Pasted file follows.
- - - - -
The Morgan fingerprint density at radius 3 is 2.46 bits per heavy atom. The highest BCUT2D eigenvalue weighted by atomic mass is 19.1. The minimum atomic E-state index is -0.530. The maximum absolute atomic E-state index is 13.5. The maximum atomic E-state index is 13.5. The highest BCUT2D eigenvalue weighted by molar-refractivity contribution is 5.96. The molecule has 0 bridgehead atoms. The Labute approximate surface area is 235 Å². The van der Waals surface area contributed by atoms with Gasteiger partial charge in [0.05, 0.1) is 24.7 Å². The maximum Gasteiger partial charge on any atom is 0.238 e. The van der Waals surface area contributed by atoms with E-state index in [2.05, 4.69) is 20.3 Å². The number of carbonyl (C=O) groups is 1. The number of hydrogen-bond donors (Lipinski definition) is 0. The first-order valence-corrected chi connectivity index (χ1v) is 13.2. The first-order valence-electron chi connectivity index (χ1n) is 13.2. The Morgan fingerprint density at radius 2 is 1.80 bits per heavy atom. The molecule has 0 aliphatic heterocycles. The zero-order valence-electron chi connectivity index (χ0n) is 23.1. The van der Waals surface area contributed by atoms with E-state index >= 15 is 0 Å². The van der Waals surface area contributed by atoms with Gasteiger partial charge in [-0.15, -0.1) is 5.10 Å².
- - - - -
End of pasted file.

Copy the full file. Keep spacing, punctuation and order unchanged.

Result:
The Morgan fingerprint density at radius 3 is 2.46 bits per heavy atom. The highest BCUT2D eigenvalue weighted by atomic mass is 19.1. The minimum atomic E-state index is -0.530. The maximum absolute atomic E-state index is 13.5. The maximum atomic E-state index is 13.5. The highest BCUT2D eigenvalue weighted by molar-refractivity contribution is 5.96. The molecule has 0 bridgehead atoms. The Labute approximate surface area is 235 Å². The van der Waals surface area contributed by atoms with Gasteiger partial charge in [0.05, 0.1) is 24.7 Å². The maximum Gasteiger partial charge on any atom is 0.238 e. The van der Waals surface area contributed by atoms with E-state index in [2.05, 4.69) is 20.3 Å². The number of carbonyl (C=O) groups is 1. The number of hydrogen-bond donors (Lipinski definition) is 0. The first-order valence-corrected chi connectivity index (χ1v) is 13.2. The first-order valence-electron chi connectivity index (χ1n) is 13.2. The Morgan fingerprint density at radius 2 is 1.80 bits per heavy atom. The molecule has 0 aliphatic heterocycles. The zero-order valence-electron chi connectivity index (χ0n) is 23.1. The van der Waals surface area contributed by atoms with E-state index >= 15 is 0 Å². The van der Waals surface area contributed by atoms with Gasteiger partial charge in [-0.15, -0.1) is 5.10 Å².